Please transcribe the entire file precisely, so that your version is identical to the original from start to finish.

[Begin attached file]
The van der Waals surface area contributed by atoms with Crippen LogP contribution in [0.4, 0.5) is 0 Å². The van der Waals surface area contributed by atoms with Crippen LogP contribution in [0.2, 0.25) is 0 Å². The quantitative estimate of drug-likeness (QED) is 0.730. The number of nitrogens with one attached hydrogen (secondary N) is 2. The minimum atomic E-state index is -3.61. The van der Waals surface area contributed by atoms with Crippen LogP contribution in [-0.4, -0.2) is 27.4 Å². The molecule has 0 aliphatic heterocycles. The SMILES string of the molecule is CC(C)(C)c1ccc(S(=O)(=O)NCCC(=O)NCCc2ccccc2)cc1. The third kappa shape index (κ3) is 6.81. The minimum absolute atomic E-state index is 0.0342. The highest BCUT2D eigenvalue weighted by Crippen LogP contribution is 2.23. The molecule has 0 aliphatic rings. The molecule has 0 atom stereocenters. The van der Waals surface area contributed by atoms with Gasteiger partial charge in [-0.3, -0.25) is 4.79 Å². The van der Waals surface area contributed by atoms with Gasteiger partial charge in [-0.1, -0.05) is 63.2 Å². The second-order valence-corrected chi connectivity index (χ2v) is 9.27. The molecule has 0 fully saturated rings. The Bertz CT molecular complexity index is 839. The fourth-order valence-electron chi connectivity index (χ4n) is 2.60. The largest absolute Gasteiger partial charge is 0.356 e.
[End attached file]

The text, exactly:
The van der Waals surface area contributed by atoms with Crippen LogP contribution in [0.4, 0.5) is 0 Å². The van der Waals surface area contributed by atoms with Crippen LogP contribution in [0.2, 0.25) is 0 Å². The quantitative estimate of drug-likeness (QED) is 0.730. The number of nitrogens with one attached hydrogen (secondary N) is 2. The minimum atomic E-state index is -3.61. The van der Waals surface area contributed by atoms with Crippen LogP contribution in [-0.4, -0.2) is 27.4 Å². The molecule has 0 aliphatic heterocycles. The SMILES string of the molecule is CC(C)(C)c1ccc(S(=O)(=O)NCCC(=O)NCCc2ccccc2)cc1. The third kappa shape index (κ3) is 6.81. The minimum absolute atomic E-state index is 0.0342. The highest BCUT2D eigenvalue weighted by Crippen LogP contribution is 2.23. The molecule has 0 aliphatic rings. The molecule has 0 atom stereocenters. The van der Waals surface area contributed by atoms with Gasteiger partial charge in [-0.3, -0.25) is 4.79 Å². The van der Waals surface area contributed by atoms with Gasteiger partial charge in [-0.1, -0.05) is 63.2 Å². The second-order valence-corrected chi connectivity index (χ2v) is 9.27. The molecule has 0 fully saturated rings. The Bertz CT molecular complexity index is 839. The fourth-order valence-electron chi connectivity index (χ4n) is 2.60. The largest absolute Gasteiger partial charge is 0.356 e.